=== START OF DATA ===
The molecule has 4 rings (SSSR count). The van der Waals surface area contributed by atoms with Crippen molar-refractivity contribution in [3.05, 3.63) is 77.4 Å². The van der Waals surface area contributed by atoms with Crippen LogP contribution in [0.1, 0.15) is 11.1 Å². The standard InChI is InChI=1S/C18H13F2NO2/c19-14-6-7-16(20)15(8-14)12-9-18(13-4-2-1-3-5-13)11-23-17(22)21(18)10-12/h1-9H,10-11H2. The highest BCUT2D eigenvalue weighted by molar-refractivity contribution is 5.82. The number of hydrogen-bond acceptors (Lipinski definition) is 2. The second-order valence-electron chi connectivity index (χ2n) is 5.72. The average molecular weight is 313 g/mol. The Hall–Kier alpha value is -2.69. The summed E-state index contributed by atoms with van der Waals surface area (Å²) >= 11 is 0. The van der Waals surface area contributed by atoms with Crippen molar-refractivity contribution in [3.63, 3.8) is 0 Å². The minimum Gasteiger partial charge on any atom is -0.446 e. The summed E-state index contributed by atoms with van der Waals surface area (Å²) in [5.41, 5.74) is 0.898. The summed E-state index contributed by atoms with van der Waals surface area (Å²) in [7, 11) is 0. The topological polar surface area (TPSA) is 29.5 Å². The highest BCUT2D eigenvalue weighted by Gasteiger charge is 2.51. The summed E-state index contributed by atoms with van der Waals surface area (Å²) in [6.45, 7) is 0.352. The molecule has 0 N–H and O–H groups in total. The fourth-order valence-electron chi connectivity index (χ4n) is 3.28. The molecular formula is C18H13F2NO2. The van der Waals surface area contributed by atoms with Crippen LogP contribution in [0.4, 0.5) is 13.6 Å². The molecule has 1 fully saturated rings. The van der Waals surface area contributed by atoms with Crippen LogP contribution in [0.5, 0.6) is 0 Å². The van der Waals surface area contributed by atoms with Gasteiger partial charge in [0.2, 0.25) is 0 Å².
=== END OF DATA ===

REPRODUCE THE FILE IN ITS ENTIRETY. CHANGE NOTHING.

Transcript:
The molecule has 4 rings (SSSR count). The van der Waals surface area contributed by atoms with Crippen molar-refractivity contribution in [3.05, 3.63) is 77.4 Å². The van der Waals surface area contributed by atoms with Crippen LogP contribution in [0.1, 0.15) is 11.1 Å². The standard InChI is InChI=1S/C18H13F2NO2/c19-14-6-7-16(20)15(8-14)12-9-18(13-4-2-1-3-5-13)11-23-17(22)21(18)10-12/h1-9H,10-11H2. The highest BCUT2D eigenvalue weighted by molar-refractivity contribution is 5.82. The number of hydrogen-bond acceptors (Lipinski definition) is 2. The second-order valence-electron chi connectivity index (χ2n) is 5.72. The average molecular weight is 313 g/mol. The Hall–Kier alpha value is -2.69. The summed E-state index contributed by atoms with van der Waals surface area (Å²) >= 11 is 0. The van der Waals surface area contributed by atoms with Crippen molar-refractivity contribution in [3.63, 3.8) is 0 Å². The minimum Gasteiger partial charge on any atom is -0.446 e. The summed E-state index contributed by atoms with van der Waals surface area (Å²) in [5.41, 5.74) is 0.898. The summed E-state index contributed by atoms with van der Waals surface area (Å²) in [7, 11) is 0. The topological polar surface area (TPSA) is 29.5 Å². The highest BCUT2D eigenvalue weighted by Gasteiger charge is 2.51. The summed E-state index contributed by atoms with van der Waals surface area (Å²) in [6.45, 7) is 0.352. The molecule has 0 N–H and O–H groups in total. The fourth-order valence-electron chi connectivity index (χ4n) is 3.28. The molecular formula is C18H13F2NO2. The van der Waals surface area contributed by atoms with Crippen LogP contribution in [0.4, 0.5) is 13.6 Å². The molecule has 1 fully saturated rings. The van der Waals surface area contributed by atoms with Crippen LogP contribution in [0.5, 0.6) is 0 Å². The van der Waals surface area contributed by atoms with Gasteiger partial charge in [0.2, 0.25) is 0 Å².